behind a curtain fold, and seemed to vanish as a crab does amidst the shingles.
"Three minutes yet to dinner, and two before the lettercarrier goes," said the host, glancing at his watch. "Mr. Fairthorn, will you write a note for me?" There was a mutter from behind the curtain. Darrell walked to the place, and whispered a few words, returned to the hearth, rang the bell. "Another letter for the post, Mills: Mr. Fairthorn is sealing it. You are looking at my book-shelves, Lionel. As I understand that your master spoke highly of you, I presume that you are fond of reading."
"I think so, but I am not sure," answered Lionel, whom his cousin's conciliatory words had restored to ease and good-humour.
"You mean, perhaps, that you like reading, if you may choose your own books."
"Or rather, if I may choose my own time to read them, and that would not be on bright summer days."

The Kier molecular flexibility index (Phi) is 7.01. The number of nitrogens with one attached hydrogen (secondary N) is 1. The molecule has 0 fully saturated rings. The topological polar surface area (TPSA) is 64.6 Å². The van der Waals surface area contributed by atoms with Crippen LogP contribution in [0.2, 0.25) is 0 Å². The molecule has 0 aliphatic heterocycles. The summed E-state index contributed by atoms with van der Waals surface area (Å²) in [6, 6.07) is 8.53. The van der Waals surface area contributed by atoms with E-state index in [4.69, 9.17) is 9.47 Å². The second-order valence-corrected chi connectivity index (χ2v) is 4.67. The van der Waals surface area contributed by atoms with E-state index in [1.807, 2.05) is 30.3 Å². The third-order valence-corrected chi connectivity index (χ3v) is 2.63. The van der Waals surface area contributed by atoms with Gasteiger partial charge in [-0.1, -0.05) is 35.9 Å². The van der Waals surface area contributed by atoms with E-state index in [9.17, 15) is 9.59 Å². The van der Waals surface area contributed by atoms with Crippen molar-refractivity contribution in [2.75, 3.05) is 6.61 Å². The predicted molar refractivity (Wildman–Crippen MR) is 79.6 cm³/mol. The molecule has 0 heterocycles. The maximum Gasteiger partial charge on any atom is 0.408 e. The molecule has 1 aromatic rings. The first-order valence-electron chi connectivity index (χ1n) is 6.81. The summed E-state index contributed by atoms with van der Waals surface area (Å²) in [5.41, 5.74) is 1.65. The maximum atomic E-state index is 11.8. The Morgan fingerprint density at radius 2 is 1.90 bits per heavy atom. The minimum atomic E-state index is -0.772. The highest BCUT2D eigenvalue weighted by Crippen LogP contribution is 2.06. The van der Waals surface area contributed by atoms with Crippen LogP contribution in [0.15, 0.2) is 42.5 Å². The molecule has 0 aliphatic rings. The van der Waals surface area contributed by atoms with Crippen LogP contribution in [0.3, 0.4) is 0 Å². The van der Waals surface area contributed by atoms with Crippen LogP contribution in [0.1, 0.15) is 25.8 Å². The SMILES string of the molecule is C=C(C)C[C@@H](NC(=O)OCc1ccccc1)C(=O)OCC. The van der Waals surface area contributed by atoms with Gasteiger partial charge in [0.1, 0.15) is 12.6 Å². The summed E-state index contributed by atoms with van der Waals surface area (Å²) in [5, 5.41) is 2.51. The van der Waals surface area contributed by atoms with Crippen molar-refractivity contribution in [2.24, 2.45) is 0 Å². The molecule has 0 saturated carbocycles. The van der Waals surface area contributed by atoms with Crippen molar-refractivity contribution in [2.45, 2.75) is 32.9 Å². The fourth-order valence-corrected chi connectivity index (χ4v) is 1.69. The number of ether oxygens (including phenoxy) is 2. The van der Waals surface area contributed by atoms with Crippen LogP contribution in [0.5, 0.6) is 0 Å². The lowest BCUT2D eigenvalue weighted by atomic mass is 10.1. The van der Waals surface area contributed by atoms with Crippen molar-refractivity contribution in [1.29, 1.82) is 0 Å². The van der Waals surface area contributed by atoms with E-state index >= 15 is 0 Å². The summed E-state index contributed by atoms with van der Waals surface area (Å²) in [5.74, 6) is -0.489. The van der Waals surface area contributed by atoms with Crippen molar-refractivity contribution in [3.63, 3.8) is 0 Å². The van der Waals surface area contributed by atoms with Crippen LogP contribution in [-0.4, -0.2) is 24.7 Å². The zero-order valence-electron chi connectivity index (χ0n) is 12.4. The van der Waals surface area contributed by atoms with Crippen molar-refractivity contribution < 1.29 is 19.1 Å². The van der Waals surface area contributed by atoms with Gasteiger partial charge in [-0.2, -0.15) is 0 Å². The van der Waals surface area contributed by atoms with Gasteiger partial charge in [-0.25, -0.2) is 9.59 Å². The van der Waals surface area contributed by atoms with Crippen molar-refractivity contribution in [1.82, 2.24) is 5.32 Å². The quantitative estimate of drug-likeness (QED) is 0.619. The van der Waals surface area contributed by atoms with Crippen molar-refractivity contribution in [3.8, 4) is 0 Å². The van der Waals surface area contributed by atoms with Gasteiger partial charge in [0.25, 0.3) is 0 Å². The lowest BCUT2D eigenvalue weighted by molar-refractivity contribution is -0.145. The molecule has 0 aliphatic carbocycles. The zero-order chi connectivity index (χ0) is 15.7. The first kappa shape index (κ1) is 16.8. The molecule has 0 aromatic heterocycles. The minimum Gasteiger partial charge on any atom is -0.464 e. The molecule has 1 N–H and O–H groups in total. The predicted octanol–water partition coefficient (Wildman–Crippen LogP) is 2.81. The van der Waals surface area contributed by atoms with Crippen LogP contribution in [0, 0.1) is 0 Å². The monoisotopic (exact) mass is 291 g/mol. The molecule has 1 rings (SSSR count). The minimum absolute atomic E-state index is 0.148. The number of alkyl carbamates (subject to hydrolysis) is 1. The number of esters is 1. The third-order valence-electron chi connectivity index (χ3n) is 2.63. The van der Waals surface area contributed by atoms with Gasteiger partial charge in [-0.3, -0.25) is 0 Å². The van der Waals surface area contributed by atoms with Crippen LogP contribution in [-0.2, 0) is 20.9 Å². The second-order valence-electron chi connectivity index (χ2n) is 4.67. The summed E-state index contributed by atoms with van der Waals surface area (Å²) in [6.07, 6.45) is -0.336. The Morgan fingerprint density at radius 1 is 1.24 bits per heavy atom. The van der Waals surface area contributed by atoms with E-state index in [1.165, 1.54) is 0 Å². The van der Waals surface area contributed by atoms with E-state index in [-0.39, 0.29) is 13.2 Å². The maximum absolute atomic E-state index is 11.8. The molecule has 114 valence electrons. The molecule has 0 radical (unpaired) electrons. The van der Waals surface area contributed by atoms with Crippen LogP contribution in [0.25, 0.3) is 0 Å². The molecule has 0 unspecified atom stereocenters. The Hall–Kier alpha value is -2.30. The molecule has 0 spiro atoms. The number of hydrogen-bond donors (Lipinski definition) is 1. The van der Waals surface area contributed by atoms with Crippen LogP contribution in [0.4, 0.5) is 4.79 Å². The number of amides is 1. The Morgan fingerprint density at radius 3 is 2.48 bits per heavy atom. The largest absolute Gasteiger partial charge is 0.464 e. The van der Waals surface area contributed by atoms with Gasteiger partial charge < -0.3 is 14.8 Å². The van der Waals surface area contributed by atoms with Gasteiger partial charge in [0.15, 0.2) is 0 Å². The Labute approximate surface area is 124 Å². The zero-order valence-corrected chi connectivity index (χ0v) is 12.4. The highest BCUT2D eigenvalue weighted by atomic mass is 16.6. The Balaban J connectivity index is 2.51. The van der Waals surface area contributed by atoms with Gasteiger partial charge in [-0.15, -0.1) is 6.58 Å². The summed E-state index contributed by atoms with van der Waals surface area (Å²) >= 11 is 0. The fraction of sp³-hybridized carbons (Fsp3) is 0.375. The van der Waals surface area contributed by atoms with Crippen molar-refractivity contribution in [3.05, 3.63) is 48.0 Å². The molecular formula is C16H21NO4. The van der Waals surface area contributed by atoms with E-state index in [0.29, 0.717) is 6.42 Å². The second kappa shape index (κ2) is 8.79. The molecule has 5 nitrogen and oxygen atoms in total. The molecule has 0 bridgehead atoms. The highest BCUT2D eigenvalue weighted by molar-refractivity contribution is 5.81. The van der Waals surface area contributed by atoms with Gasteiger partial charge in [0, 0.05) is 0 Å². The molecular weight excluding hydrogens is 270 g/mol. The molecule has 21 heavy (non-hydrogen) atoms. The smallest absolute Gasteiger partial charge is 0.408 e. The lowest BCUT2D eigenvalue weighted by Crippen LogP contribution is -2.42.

"Without sacrificing bright summer days, one finds one has made little progress when the long winter nights come."
"Yes, sir. But must the sacrifice be paid in books? I fancy I learned as much in the play-ground as I did n the schoolroom, and for the last few months, in much my own master, reading hard in the forenoon, it is true, for many hours at a stretch, and yet again for a few hours at evening, but rambling also through the streets, or listening to a few friends whom I have contrived to make,—I think, if I can boast of any progress at all, the books have the smaller share in it."
"You would, then, prefer an active life to a studious one?"
"Dinner is served," said the decorous Mr. Mills, throwing open the door.